April 10, 2016

Jefferson's View of Church and State

English: A Portrait of Thomas Jefferson as Sec...
A Portrait of Thomas Jefferson as Secretary of State. (Photo credit: Wikipedia)
History rarely provides us with a clean and purely objective accounting of events and personalities. Instead, we are left with various narratives, many of which are so divergent that they raise questions about whether we could possibly be referring to the same people or events that are the subject of a competing narrative.

In the United States, the manner in which we approach to our "founding fathers" provides a common example of competing narratives. We sometimes put them on pedestals and glorify them in ways that were probably not deserved, exaggerating their contributions while simultaneously whitewashing their history to strip away their faults. At other times, we demonize them by focusing so much on their flaws that we invalidate many of their accomplishments and contributions. Neither approach is likely reality-based. The truth may be somewhere in between or something else entirely.

From the perspective of many atheists, secularists, humanists, and freethinkers living in the U.S. today, it is difficult to understate the importance of Thomas Jefferson. We tend to see him as one of our own, and we often regard him as one of the earliest and most influential champions of the separation of church and state. It is difficult to find an atheist blogger in the U.S. who has not quoted Jefferson at one time or another, especially when faced with Christians pushing revisionist history and making the absurd claim that the U.S. was founded as a Christian nation.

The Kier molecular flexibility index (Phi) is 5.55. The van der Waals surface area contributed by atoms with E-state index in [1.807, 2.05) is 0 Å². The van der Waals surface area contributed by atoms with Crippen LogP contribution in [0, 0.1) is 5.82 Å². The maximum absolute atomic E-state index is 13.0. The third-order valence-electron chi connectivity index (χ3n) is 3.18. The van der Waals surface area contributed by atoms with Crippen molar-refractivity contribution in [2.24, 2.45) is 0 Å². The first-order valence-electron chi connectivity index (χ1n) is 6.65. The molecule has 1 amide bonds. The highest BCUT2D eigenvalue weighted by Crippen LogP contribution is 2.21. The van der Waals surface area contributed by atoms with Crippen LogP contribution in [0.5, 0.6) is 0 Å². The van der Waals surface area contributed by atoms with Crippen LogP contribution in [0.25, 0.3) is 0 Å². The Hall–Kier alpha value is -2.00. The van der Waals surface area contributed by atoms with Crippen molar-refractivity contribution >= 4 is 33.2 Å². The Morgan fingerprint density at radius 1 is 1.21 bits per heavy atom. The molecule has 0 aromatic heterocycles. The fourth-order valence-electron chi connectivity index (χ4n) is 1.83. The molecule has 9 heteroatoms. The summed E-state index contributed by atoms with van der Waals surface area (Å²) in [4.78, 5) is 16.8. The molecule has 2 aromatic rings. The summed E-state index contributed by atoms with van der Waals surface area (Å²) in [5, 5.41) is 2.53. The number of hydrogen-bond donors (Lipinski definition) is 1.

In his Notes on the State of Virginia, Jefferson wrote,
The legitimate powers of government extend to such acts only as are injurious to others. But it does me no injury for my neighbor to say there are 20 gods, or no god. It neither picks my pocket nor breaks my leg.
This has always been one of my favorite Jefferson quotes. He was determined to keep religion out of both government and public education. Why? He recognized that this was the only way to protect religious minorities, including those with no religion at all, from the majority religion and those seeking to impose it on others.

There are many Christians in the U.S. today who would very much like us to forget this line of thought; however, it is one that has served our country extremely well over the years despite our many efforts to undermine it. The Jeffersonian wall of separation of church and state has been weakened, but it is worth preserving if not strengthening.
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